If you can’t come up with a good example, that’s not a good sign. I know what use-case they are implying though — a better example is /posts which shows a posts list and /posts/:slug which shows the post profile.

Nested route-matching components is not a better solution than state you can represent flatly in redux, and which you can freely and flexibly tap into in an ad-hoc style (via connect). By doing so, it removes coupling from your view layer to URLs. redux-little-router heralded this coupling-removal benefit — by doing it without route-matching components, you take that a step farther.

But, truly, is there any case (when using Redux) where this is useful? React Router has the following in their docs:

Yes, there are boxes within boxes. So what? Let’s break this down:

  • because we are nested within the '/' path we gain the benefit of knowing to display the nav bar (binary decision)
  • because we have navigated to '/repos' we learn we need to display a sidebar (binary decision)
  • because we go to '/about' we figure out what goes in the primary box (switch or hash)

Here’s what the routes look like by the way:

<Route path="/" component={App}>
<Route path="/repos" component={Repos}/>
<Route path="/about" component={About}/>

So what? You’re seriously telling me the only or best way to build my app is to be aware of the URL wherever I go? To be able to change this in the future in one place, should I use variables for the path prop lol?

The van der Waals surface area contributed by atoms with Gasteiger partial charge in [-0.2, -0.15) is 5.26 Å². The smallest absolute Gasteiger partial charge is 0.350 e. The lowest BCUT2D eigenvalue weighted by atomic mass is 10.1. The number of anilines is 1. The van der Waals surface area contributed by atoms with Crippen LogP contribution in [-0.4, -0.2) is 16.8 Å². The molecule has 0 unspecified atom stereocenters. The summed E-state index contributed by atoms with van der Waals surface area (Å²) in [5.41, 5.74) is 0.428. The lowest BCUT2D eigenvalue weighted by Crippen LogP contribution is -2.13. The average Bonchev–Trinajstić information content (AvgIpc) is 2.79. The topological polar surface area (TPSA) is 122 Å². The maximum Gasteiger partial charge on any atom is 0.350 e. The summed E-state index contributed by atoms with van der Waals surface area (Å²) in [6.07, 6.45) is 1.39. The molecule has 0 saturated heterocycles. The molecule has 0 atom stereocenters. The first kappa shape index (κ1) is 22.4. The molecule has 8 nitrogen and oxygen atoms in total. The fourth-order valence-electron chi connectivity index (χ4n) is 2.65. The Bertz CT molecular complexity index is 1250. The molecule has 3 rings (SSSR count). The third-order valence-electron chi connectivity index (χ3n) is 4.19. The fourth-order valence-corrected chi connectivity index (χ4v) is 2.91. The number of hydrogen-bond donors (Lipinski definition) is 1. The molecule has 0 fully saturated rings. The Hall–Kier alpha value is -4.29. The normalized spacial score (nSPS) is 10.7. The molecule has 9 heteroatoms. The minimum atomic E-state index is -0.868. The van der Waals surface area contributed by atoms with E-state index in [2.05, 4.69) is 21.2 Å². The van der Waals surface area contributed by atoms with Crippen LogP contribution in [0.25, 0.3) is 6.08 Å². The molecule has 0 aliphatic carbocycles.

Note: this isn’t just a “straw man” example easy to take down. If you break your app down into small connected components as you’re supposed to with Redux, this is what it looks like the vast majority of the time within each component.

Is this how you build native apps when/if you didn’t care about URLs? Is this truly the best design you would undertake if you didn’t have to deal with URLs?

It’s an unnecessary concept. In addition, besides the sidebar and navbar, in most apps each URL leads to a differently designed page. Sure, maybe because React Router promotes this user experience (where you have a page just containing <h2>Bios</h2>), there are more apps like this than not. I.e. maybe it’s a thing now. I don’t see the value.